There are certain worries that mothers of 19 year olds share: test anxiety, college woes, laundry, and breakups…the usual stuff – their struggles are ours. However, if – like me – you are the mother of an Israeli 19 year old, you have to add to your list of concerns things like hypothermia, military equipment, training injuries, and the occasional outbreak of war, because my son, like the vast majority of Israeli high school graduates, is serving in the IDF, and in his case, in a combat unit.
It’s a peculiar double-life he lives. During his breaks from the army, he’s basically a regular kid – he parties like the best of them; spends lots of time with his friends, going to the places and doing the things that all guys his age like to do. The difference is that these adventures are usually stuffed into a frenzied weekend, where sleep is not calculated into the equation. He can’t afford it if he wants to squeeze some fun and normalcy into an otherwise physically and mentally gruelling week. Such is the life of most Israelis between the ages of 18 and 21.
As an observer, along for the roller coaster ride of Israeli parenthood, it occurred to me that this dual existence and the changes I saw in my son would make for a very interesting and unique documentary film. The experience of being forced into a position of incredible responsibility – grappling with issues of life and death – is a potent catalyst for maturity. While it is a gradual process, far from complete, it is happening to my son whether he realizes it or not. It’s a profound personal growth that I doubt either college or work would have achieved.
With this is mind, I and my fellow film-makers at Jerusalem U decided to follow and document a group of Israeli paratroopers during the most formative period of their army service: the first eight months of training. This footage is the basis of our new documentary, Beneath the Helmet: From High School to the Home Front, which has just been released in Israel and across the United States.
Beneath the Helmet takes the audience behind-the-scenes and explores the lives of Israeli soldiers who had only recently graduated from high school. We were granted an extraordinary level of access to the five wonderful young people who’s lives we followed, but what I feel really makes them come alive, not just as soldiers, but as people, is that we took the cameras not only onto their base, but into their homes, where we meet and see them with their families and friends.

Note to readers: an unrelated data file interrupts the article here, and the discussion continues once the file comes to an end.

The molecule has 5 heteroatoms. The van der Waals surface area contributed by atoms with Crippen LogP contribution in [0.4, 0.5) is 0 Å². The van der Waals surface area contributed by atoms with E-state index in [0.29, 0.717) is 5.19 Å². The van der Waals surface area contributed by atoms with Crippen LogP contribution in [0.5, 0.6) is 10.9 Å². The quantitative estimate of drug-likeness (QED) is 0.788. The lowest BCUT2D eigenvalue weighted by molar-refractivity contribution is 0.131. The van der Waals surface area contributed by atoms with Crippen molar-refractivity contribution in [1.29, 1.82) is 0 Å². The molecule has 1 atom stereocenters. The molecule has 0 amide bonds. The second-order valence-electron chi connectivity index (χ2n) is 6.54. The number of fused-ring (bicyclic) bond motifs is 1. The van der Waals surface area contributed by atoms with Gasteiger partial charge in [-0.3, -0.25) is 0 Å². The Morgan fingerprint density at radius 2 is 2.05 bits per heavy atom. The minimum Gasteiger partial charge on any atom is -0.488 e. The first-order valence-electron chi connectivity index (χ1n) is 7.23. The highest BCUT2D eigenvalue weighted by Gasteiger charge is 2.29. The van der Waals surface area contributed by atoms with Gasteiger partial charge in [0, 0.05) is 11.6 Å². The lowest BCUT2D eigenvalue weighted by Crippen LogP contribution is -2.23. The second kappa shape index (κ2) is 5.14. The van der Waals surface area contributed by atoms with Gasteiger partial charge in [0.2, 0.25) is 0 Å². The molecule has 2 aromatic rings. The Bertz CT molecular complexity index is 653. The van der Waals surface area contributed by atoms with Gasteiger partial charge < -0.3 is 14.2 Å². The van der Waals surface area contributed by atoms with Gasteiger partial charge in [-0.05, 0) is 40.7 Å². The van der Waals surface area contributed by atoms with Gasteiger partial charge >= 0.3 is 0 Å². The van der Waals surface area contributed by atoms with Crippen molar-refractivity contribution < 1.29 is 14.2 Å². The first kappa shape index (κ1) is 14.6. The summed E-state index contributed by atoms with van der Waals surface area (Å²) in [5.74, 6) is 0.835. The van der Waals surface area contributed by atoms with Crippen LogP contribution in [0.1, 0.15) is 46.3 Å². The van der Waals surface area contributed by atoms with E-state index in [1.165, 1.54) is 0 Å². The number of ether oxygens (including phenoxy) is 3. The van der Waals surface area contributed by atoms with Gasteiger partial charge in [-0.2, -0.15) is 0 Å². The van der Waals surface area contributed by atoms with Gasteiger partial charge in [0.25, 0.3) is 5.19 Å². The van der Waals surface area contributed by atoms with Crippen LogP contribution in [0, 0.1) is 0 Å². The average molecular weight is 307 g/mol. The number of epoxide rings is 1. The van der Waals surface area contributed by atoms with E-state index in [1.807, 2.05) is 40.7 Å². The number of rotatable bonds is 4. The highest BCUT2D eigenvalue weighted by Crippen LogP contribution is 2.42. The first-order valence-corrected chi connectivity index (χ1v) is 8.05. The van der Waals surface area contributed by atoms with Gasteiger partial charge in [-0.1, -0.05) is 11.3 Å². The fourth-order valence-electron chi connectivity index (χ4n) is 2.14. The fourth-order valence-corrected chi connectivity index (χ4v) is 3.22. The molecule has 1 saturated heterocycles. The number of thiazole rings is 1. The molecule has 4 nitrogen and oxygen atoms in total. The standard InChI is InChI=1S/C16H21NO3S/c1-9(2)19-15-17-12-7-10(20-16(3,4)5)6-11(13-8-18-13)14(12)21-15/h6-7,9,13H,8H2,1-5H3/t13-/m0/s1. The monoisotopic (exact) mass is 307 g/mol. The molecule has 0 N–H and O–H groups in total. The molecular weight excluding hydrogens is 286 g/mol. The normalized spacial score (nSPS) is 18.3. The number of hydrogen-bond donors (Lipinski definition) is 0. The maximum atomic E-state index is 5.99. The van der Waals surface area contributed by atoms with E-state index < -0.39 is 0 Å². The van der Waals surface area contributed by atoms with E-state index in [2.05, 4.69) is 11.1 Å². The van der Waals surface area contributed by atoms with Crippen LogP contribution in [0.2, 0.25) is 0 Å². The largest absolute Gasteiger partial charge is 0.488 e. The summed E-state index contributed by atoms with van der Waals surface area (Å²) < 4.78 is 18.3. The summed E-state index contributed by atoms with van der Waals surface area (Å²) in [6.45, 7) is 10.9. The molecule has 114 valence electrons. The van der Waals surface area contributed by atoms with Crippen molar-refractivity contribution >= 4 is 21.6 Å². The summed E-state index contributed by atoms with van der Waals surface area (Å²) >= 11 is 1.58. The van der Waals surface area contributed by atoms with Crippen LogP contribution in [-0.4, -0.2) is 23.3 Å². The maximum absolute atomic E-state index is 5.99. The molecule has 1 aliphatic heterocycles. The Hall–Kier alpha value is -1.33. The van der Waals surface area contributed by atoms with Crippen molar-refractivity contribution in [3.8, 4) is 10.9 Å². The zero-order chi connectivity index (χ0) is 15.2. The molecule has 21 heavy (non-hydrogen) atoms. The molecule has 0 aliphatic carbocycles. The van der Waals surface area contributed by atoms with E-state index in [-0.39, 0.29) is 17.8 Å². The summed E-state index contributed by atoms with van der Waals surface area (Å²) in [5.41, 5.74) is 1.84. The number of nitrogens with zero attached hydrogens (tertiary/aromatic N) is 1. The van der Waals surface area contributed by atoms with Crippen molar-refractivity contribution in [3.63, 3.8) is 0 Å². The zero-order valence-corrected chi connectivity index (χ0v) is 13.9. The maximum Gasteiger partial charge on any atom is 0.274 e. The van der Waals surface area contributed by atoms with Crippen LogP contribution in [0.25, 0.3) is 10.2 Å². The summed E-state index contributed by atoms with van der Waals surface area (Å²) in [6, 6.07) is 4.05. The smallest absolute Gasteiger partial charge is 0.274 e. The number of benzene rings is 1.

It may surprise young American viewers to see how on one level their lives are very different from that of their Israeli counterparts, but at the same time, despite being trained to jump out of planes and pushed to the limit of their physical ability, these Israelis share a great deal in common with their American audiences: Their interests – relationships, gadgets, music, educational opportunities, fashion and fun – are practically identical. And yet their priorities, responsibilities, life lessons and experiences are so different. Whereas one 19 year old may spend his time thinking about hot cars, beautiful girls, and weekend thrills, another may be considering whether to attempt to enter a more advanced fighting unit, how to squeeze sleep into hours of training, how to operate as part of an elite team and what to do if his position comes under attack.
For me, one of the most exciting parts of releasing Beneath the Helmet is hearing just how young Americans feel about the similarities and the differences, and if it changes the way they see themselves – or Israelis.
As a mother, you always worry about your children – this does not change, regardless of where you are in the world and what they are doing, but I think that having a child in the army, raises the fears and anxieties of us mom’s to new levels. As long as I have a child in the army, I have to deal with that fear. And yet, with the worry comes tremendous pride – I have sons who put themselves on the line to defend their homeland, their families, their people, and the values of peace, equality, opportunity, democracy, tolerance.
When they enter the army they are little more than boys, and when they leave they are unquestionably adults. Beneath the Helmet is about that journey, and in a subtle way, it’s also about all of the mom’s waiting at home for their kids – we are not “beneath the helmet”. But it sure feels that way sometimes!
Rebecca Shore is the creator and producer of Jerusalem U’s new documentary ‘Beneath The Helmet: From High School to the Home Front’.